Leader's Mindset

Introduction to “The Leader’s Mindset”

This post is based on a presentation I gave internally to our MobiLab team on the leadership mindset. My team asked me to write a blog post on my presentation and share it with the community.

The Idea Behind “The Leader’s Mindset”

MobiLab’s focus is Cloud Integration (Cloud Adoption & Data Integration). We experienced some good growth in this area over the last few years, driven by customer demand to migrate their complete infrastructure to the cloud and harmonize their data into one single source of truth for Data- & MLOps. The difficult aspect of growth is that you want to maintain and deliver the same quality while growing. Otherwise, at some point, the quality expected by customers is no longer met, and growth not only comes to a halt but also leads to inferior results.

For a longer period, my co-Managing Director (Kristina Lazarz) and I noticed that we are putting long hours into our work at MobiLab, and a feeling set in that the more successful we became the more work we generated for ourselves. In the book Beyond Entrepreneurship by James Collins & William Lazier, there is a great quote which puts this very nicely:

“If your work is successful, it generates more work; as a result, the concept of ‘finishing work’ is a contradiction in terms so blatant and dangerous that it can lead to nervous breakdowns – because it puts the pressure on the wrong places in your mind and habits”.

I was working more because I was afraid that our quality might decrease while experiencing growth. Team members noticed that I was coming to the office earlier and leaving later every day. At some point it triggered to stop working for a moment and analyze the situation around me. The result was an internal presentation I gave to my team called “The Leader’s Mindset” and presenting to them what I was struggling with.

Insights Into the Mind of a Leader

At MobiLab we have highly complex customer projects running in parallel. The complexity of the projects usually has two legs:

  1. they are technically sophisticated, and
  2. they have a direct P&L effect on the customer.

The nature of these projects is a bit different from work happening in our software engineering industry, e.g. an e-commerce website is launched with unknown results and the room for error is quite large. At MobiLab, we are proud of the promise we provide to our customers, that we can apply technology to deliver measurable added value with a direct P&L effect. Delivering on this promise can be challenging because no matter how much technology we apply, we are dealing with people, and people can make irrational decisions that can put the project at risk and hence the profitability of the project.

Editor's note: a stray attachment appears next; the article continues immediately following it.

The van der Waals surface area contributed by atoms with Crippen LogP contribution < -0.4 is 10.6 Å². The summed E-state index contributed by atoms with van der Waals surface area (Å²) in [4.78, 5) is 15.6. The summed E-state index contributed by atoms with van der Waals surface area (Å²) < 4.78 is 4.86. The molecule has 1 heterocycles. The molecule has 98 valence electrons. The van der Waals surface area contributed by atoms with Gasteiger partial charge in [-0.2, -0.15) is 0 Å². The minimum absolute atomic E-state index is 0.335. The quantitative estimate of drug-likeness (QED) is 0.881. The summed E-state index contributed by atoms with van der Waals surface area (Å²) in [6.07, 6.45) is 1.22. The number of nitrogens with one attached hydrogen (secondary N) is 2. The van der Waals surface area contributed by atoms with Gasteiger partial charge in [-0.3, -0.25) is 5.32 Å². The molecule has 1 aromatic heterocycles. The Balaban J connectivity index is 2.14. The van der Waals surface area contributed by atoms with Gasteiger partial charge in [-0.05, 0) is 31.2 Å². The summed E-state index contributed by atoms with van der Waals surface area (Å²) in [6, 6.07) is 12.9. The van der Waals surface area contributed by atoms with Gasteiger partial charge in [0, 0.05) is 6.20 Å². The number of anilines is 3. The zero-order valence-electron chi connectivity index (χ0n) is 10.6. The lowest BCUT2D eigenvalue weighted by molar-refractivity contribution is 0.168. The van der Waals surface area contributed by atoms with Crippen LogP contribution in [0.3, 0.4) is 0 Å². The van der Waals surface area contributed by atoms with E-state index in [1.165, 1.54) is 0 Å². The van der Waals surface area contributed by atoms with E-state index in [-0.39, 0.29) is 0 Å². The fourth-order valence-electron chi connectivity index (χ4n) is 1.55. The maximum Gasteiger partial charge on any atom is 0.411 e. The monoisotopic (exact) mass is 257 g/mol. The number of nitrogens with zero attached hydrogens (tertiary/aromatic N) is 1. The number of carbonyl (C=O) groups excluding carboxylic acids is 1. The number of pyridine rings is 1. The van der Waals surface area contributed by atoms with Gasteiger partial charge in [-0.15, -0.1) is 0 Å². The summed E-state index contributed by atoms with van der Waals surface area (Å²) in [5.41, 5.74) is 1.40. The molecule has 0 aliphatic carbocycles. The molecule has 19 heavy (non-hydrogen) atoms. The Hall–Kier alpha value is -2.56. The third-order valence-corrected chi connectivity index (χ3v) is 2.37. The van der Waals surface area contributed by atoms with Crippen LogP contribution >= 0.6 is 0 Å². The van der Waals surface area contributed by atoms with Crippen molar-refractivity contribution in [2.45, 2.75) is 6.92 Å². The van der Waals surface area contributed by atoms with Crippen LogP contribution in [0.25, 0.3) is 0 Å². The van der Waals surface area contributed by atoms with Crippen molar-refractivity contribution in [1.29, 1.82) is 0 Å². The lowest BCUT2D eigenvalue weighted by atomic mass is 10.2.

I noticed that during our projects, some aspects of the same problem were discussed more than once by members of the same team. Our teams are small enough to be highly effective but sometimes lack the communication aspect. I felt that my team was missing the big picture, leading to an ineffectiveness. The following image came to my mind:

Leader's Mindset - Systems thinking example with an elephant and several people who see just a part of it

Systems thinking, represented by the elephant metaphor (defined by Peter Senge)
Source: STATIK (Systems Thinking Approach to Introduce Kanban)

Although the team was working on the same problem, the team lacked the big picture, resulting in inefficient communication and loss of productivity. To make it more tangible for you, we can take the example of our Cloud Adoption business at MobiLab.

Cloud Adoption at MobiLab is very process driven, and we have clearly defined steps for transforming the customer’s infrastructure:

Steps of the Cloud Adoption process, step 1

4-Step Process of Cloud Adoption

Enter the Deep Thinking Mode

The 4-step process shown in the above diagram has its advantages because it allows us to work on each work package in isolation, which I think suits our human nature well. We like to deconstruct the work from its dependencies, make things simpler, and then work on the smallest item. The beauty of breaking things down into isolated work packages is also that it allows us to dig deep into the problem and do a more in-depth analysis. For our Cloud Adoption process, this means the following:

Leader's Mindset explained on the steps of the Cloud Adoption process with isolated silo thinking, step 2

4-Step Process of Cloud Adoption While Diving Deep

However, this deep thinking and working in isolation also has its drawbacks, as we might tend to forget to get out of the deep woods and make sure that each part of the chain is still in sync and working / collaborating properly with each other.

Leader's Mindset explained on a the steps of the Cloud Adoption process without end-to-end thinking

4-Step Process of Cloud Adoption While Forgetting the End-2-End Thinking

Breaking Down Silos

This problem brings back the image of the elephant. As we grew and grow at MobiLab, I could see the metaphor of the elephant also happening with my team. It became more and more difficult for them to understand and keep track of the big picture.

I’m sure everyone thinks there is a simple solution to this problem. Yes, there is. However, I think humans are programmed in such a way that we don’t like to focus on easy solutions.  There are some hard things about the easy things. The solution to the problem of thinking end-to-end and making sure everyone is on the same page has two aspects:

  1. We need good processes which do not slow down the innovation speed of the company. A process can be a simple weekly meeting, but also a well-documented knowledge space so that knowledge is shared and scaled between project team members:
Leader's Mindset on an example of a workload within Cloud Adoption including processes, step 4

The Need for Processes for Each Vertical Within Cloud Adoption